I recently moderated a session at Canadian Music Week, loaded with some of the top audio imaging experts in the world. And on the same panel was Scott Simonelli, co-founder of Veritonic.
Scott is a former composer who now helps audio producers better understand how their signature sounds resonate with audiences. While dreaming up great sonic brands is truly a craft, Veritonic is proving there are clear pathways to success.
They conduct research that helps identify what's working in the space – as well as audio that has little impact. And they've recently produced a scorecard to provide a pecking order. Here's the pecking order of brand recognition based on audio signatures:
There's a lot to unpack here.
First, some of the best-recognized brands are among the dullest companies – like insurance. Note how Nationwide, Liberty Mutual, and Farmers are in the top 4. Imagine being the Chief Marketing Officer for Aflac or Geico. It is difficult to make insurance fun and memorable. But through characters like Flo, the gecko, a duck, and now an emu (Liberty Mutual couldn't resist having a mascot), these dull service brands are building their identities. And for many, audio signatures are at the core of their efforts.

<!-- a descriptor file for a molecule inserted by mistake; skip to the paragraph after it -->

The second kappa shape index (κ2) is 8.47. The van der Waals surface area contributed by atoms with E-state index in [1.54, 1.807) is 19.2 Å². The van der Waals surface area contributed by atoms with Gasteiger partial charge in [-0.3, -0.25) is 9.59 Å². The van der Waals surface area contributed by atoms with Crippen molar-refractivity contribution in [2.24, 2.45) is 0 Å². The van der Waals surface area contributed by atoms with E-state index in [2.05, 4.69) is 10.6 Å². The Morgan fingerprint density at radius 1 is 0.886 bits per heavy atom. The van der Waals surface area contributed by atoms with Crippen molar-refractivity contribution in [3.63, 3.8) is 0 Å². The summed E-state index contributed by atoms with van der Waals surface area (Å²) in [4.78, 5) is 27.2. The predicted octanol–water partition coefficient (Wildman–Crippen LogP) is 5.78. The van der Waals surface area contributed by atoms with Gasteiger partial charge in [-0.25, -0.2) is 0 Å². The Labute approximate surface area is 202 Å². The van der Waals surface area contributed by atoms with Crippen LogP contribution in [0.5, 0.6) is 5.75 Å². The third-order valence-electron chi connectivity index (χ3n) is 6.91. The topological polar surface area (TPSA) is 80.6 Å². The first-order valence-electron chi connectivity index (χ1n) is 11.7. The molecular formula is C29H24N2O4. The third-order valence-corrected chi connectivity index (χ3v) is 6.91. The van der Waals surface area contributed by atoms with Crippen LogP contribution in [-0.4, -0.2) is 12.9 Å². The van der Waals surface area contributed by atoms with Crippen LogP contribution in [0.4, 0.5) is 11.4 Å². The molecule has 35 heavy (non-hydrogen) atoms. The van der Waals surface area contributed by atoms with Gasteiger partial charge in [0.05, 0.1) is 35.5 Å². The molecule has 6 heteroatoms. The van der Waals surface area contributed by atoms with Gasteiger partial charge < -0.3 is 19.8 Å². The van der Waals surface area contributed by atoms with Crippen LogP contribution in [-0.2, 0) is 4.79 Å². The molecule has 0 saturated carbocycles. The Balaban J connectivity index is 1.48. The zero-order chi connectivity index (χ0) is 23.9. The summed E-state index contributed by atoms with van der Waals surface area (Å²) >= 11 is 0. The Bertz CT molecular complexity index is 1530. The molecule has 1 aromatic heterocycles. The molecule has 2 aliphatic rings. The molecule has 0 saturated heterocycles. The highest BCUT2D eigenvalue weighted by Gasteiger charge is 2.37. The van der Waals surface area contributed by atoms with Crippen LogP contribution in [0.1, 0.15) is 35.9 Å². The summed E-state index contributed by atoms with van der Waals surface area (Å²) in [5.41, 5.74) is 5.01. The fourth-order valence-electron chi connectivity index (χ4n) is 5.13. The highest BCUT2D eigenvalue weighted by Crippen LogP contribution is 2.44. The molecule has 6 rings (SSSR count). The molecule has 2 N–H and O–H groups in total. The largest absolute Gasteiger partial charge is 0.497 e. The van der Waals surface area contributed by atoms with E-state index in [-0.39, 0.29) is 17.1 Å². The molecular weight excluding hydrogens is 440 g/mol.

Second, Veritonic used green shading to highlight the brands that actually say their names in their signatures (“We are Farmers….”). Some, like Liberty Mutual, repeat their IDs several times in the same signature. This technique obviously works and perhaps explains why radio jingles have enjoyed historic success.
Third, it's interesting that car companies struggle in this department, despite having more innovative, exciting, shiny products to sell. Ford, Honda, BMW, and Audi all have very low brand recognition. I racked my brain and couldn't recall a single one.
Like podcasting, smart speakers, audio streaming and the other innovations that have hit the scene these past several years, audio signatures aren't easy or simple to successfully pull off. It takes work, planning, experimentation, and creativity. And perhaps, a little luck.
But as we're seeing as so many brands jump on board, getting attention and engaging with voice platforms are good reasons why this should be agenda items over the next year or so for great radio stations. And when you see brilliant marketers like Gary Vee get behind this audio movement, you know something's going on.
Jacobs Media has consistently walked the walk in the digital space, providing insights and guidance through its well-read national Techsurveys.
In 2008, jacapps was launched - a mobile apps company that has designed and built more than 1,200 apps for both the Apple and Android platforms. In 2013, the DASH Conference was created - a mashup of radio and automotive, designed to foster better understanding of the "connected car" and its impact.
Along with providing the creative and intellectual direction for the company, Fred consults many of Jacobs Media's commercial and public radio clients, in addition to media brands looking to thrive in the rapidly changing tech environment.
Fred was inducted into the National Radio Hall of Fame in 2018.